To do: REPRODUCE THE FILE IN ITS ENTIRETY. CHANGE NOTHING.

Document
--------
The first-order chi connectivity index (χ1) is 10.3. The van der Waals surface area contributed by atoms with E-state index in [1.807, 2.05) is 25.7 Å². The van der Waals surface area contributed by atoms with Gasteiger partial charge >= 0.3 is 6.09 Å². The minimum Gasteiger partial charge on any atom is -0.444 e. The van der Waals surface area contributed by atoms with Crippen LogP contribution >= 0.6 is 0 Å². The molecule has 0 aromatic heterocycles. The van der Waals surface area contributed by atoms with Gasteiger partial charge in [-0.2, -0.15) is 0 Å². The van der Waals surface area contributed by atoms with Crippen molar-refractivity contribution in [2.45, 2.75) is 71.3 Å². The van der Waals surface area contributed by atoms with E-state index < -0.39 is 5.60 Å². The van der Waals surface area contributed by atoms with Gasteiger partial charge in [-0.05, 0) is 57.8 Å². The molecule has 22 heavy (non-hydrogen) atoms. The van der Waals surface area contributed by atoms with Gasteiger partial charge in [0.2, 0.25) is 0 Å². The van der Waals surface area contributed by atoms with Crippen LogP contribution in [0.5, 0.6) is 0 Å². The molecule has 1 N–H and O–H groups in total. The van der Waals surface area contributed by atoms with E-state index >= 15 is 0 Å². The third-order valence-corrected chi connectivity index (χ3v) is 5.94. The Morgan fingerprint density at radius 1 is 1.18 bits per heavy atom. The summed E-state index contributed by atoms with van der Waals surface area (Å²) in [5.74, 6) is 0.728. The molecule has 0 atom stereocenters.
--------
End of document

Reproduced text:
The first-order chi connectivity index (χ1) is 10.3. The van der Waals surface area contributed by atoms with E-state index in [1.807, 2.05) is 25.7 Å². The van der Waals surface area contributed by atoms with Gasteiger partial charge >= 0.3 is 6.09 Å². The minimum Gasteiger partial charge on any atom is -0.444 e. The van der Waals surface area contributed by atoms with Crippen LogP contribution >= 0.6 is 0 Å². The molecule has 0 aromatic heterocycles. The van der Waals surface area contributed by atoms with Gasteiger partial charge in [-0.2, -0.15) is 0 Å². The van der Waals surface area contributed by atoms with Crippen molar-refractivity contribution in [2.45, 2.75) is 71.3 Å². The van der Waals surface area contributed by atoms with E-state index < -0.39 is 5.60 Å². The van der Waals surface area contributed by atoms with Gasteiger partial charge in [-0.05, 0) is 57.8 Å². The molecule has 22 heavy (non-hydrogen) atoms. The van der Waals surface area contributed by atoms with Gasteiger partial charge in [0.2, 0.25) is 0 Å². The van der Waals surface area contributed by atoms with Crippen LogP contribution in [0.5, 0.6) is 0 Å². The molecule has 1 N–H and O–H groups in total. The van der Waals surface area contributed by atoms with E-state index >= 15 is 0 Å². The third-order valence-corrected chi connectivity index (χ3v) is 5.94. The Morgan fingerprint density at radius 1 is 1.18 bits per heavy atom. The summed E-state index contributed by atoms with van der Waals surface area (Å²) in [5.74, 6) is 0.728. The molecule has 0 atom stereocenters.